Many paths lead to public health nursing, a diverse interdisciplinary field 


Mason public health nurses discuss how their training benefits their work and their different paths into the field. 

Public health nursing is a fast-growing field that helps advance health and well-being for all. Registered Nurses (RN) and Mason Master of Public Health (MPH) alums Stephanie Funkhouser, MPH, BSN, RN, and Shineca Solomon, MPH, BSN, RN, along with PhD in Public Health student Kim McNally, BSN, MSN, RN, came together during National Public Health Week to discuss their nursing experiences and how it led to a degree in public health, as well as the impact of their training on their work. 

Public health nursing is a specialty focused on promoting and protecting the health of populations. Public health nurses play a valuable role instituting policies and strategies for preventative care and to protect the public from infectious diseases. Their work is critical in slowing the spread of disease in long-term care facilities and other congregate community settings, such as schools. They serve as educators, testers, vaccinators, and investigators. 

"This idea that you can merge public health and nursing to help change and make a better health care system gives me hope for public health. The Mason and Partner (MAP) Clinics are a really good example of that,” said Funkhouser. She cites the MAP Clinics as the reason she went into public health nursing, which allowed her to find her niche within nursing. 

Solomon, on the other hand, discovered public health nursing while looking for her next step after working as a outpatient pediatric infectious disease nurse. . Now a school nurse, she says that being an RN helps families trust her more because they are used to trusting nurses to care for them in clinical settings. This translates into non-clinical settings and gives her an advantage when trying to educate people.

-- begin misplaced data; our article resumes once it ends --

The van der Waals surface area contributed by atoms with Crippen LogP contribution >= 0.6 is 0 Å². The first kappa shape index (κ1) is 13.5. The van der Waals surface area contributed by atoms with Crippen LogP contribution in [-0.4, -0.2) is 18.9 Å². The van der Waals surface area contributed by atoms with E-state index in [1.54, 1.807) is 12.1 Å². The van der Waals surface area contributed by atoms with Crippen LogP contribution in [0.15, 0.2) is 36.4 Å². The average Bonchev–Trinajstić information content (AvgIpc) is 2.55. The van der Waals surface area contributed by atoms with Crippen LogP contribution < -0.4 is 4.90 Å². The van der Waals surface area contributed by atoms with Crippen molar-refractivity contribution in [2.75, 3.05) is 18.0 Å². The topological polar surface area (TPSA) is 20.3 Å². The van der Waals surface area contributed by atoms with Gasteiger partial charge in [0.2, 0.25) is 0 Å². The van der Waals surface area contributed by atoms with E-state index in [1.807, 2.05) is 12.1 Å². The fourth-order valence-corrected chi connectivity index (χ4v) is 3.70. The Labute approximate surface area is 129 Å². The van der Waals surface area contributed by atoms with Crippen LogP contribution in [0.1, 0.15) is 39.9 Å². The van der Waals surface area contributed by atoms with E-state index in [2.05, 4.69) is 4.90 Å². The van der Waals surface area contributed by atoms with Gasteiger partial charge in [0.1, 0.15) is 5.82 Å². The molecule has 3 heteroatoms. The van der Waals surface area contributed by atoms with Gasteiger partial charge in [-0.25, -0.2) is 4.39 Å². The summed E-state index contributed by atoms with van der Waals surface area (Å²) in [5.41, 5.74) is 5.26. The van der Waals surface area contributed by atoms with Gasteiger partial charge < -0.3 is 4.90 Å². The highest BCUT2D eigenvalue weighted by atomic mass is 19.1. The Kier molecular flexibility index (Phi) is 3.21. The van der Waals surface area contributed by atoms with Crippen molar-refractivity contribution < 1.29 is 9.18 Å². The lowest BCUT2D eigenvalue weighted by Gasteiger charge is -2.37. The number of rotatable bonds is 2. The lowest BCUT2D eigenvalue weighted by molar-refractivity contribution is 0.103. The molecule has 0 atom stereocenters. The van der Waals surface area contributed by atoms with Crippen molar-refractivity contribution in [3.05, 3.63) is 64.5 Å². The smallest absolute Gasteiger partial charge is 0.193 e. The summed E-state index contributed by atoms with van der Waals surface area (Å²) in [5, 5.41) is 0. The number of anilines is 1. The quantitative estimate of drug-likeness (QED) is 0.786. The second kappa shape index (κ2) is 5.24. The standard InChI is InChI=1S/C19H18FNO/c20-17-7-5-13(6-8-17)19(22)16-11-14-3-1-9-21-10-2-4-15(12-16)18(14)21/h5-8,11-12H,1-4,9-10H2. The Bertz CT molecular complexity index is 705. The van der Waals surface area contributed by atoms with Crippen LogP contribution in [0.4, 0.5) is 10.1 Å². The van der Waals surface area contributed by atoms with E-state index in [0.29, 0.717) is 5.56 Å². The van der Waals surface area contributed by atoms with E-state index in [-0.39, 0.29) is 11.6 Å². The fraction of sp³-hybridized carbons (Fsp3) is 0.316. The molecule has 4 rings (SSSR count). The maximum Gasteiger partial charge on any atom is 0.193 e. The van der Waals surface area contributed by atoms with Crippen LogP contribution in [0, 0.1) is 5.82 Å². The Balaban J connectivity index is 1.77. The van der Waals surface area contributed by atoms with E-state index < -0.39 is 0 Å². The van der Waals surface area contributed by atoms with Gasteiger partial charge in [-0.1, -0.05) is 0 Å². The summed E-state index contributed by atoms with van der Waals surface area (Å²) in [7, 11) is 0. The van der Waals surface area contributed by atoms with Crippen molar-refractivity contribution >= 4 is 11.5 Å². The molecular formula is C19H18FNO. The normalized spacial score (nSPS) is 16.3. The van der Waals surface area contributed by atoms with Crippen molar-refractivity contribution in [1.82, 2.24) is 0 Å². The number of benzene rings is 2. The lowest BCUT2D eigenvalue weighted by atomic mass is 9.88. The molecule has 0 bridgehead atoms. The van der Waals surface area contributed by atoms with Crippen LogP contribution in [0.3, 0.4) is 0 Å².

"We already have that respect as a nurse just by having the title. So having that title helps us relay the information to the people who need it. I think that has been a huge help in public health in trying to educate anyone,” said Solomon. 

"Getting an MPH helped me see how important preventative health is and to look at communities," said Solomon. “I felt stuck until I came to GMU. I don't think I would've looked at becoming a public health nurse without the education I received while in the MPH program.” 

McNally is currently working toward her PhD in Public Health and doing research on HPV vaccinations. In her Bachelor of Nursing program, she recalls her internship at the health department with an immunization nurse helping her realize how nursing and public health intersected—and that she loved it.   

"I really fell in love –it's almost like a mystery in disease surveillance – to investigate where a disease came from. To me the whole experience was really rewarding, but it was really that internship that made me realize [public health nursing] was so different and fun.” 

The conversation centered on the importance of equity and accessibility to health care, the impact of social determinants on patients and communities, and the significance of taking a holistic approach to health care. The three nurses use their experiences to underscore the importance of health equity, such as Funkhouser's work with the homeless population, McNally's research on HPV vaccination rates, and the food insecurity Solomon sees in schools. The discussion concluded with the impact of burnout on the public health workforce and the importance of addressing it to ensure the best care for patients and communities.  

The Public Health and Nursing Panel was part of National Public Health Week and moderated by Susan Durham, PhD, MPH, and Kathi Huddleston, MPH, MSN, BSN. Watch the entire conversation below.